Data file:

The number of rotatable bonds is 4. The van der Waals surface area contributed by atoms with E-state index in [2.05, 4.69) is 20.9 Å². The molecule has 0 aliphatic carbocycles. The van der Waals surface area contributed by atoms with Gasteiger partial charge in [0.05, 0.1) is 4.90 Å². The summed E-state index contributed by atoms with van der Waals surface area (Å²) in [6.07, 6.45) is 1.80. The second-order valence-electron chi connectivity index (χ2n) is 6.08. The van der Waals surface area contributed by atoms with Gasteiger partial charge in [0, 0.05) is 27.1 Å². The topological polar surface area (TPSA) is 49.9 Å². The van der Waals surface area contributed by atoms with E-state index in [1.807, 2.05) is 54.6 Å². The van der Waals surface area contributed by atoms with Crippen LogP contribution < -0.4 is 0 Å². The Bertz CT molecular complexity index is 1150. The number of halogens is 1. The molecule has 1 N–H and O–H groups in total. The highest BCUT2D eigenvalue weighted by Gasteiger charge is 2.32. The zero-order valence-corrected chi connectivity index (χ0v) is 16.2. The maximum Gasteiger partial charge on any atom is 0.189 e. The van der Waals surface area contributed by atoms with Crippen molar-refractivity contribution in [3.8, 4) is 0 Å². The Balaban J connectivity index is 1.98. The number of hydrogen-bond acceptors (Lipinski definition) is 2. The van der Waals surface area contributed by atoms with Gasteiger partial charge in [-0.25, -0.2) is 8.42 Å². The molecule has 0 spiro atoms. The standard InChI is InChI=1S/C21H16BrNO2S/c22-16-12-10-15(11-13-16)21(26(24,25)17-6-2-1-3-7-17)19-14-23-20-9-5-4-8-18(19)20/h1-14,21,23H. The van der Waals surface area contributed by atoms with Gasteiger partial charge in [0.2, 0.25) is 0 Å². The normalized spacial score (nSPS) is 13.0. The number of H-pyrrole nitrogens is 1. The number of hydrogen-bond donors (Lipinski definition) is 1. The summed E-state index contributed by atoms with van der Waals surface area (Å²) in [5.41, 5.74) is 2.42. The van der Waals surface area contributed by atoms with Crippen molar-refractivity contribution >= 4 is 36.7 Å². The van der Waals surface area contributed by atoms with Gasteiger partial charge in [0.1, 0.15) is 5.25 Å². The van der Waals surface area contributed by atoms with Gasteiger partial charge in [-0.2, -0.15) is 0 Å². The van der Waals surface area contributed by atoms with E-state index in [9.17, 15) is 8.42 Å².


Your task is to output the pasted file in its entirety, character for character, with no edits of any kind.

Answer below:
The number of rotatable bonds is 4. The van der Waals surface area contributed by atoms with E-state index in [2.05, 4.69) is 20.9 Å². The molecule has 0 aliphatic carbocycles. The van der Waals surface area contributed by atoms with Gasteiger partial charge in [0.05, 0.1) is 4.90 Å². The summed E-state index contributed by atoms with van der Waals surface area (Å²) in [6.07, 6.45) is 1.80. The second-order valence-electron chi connectivity index (χ2n) is 6.08. The van der Waals surface area contributed by atoms with Gasteiger partial charge in [0, 0.05) is 27.1 Å². The topological polar surface area (TPSA) is 49.9 Å². The van der Waals surface area contributed by atoms with E-state index in [1.807, 2.05) is 54.6 Å². The van der Waals surface area contributed by atoms with Crippen LogP contribution < -0.4 is 0 Å². The Bertz CT molecular complexity index is 1150. The number of halogens is 1. The molecule has 1 N–H and O–H groups in total. The highest BCUT2D eigenvalue weighted by Gasteiger charge is 2.32. The zero-order valence-corrected chi connectivity index (χ0v) is 16.2. The maximum Gasteiger partial charge on any atom is 0.189 e. The van der Waals surface area contributed by atoms with Crippen molar-refractivity contribution in [3.8, 4) is 0 Å². The Balaban J connectivity index is 1.98. The number of hydrogen-bond acceptors (Lipinski definition) is 2. The van der Waals surface area contributed by atoms with Gasteiger partial charge in [-0.25, -0.2) is 8.42 Å². The molecule has 0 spiro atoms. The standard InChI is InChI=1S/C21H16BrNO2S/c22-16-12-10-15(11-13-16)21(26(24,25)17-6-2-1-3-7-17)19-14-23-20-9-5-4-8-18(19)20/h1-14,21,23H. The van der Waals surface area contributed by atoms with Gasteiger partial charge in [0.2, 0.25) is 0 Å². The normalized spacial score (nSPS) is 13.0. The number of H-pyrrole nitrogens is 1. The number of hydrogen-bond donors (Lipinski definition) is 1. The summed E-state index contributed by atoms with van der Waals surface area (Å²) in [5.41, 5.74) is 2.42. The van der Waals surface area contributed by atoms with Crippen molar-refractivity contribution >= 4 is 36.7 Å². The van der Waals surface area contributed by atoms with Gasteiger partial charge in [0.1, 0.15) is 5.25 Å². The van der Waals surface area contributed by atoms with Gasteiger partial charge in [-0.2, -0.15) is 0 Å². The van der Waals surface area contributed by atoms with E-state index in [9.17, 15) is 8.42 Å².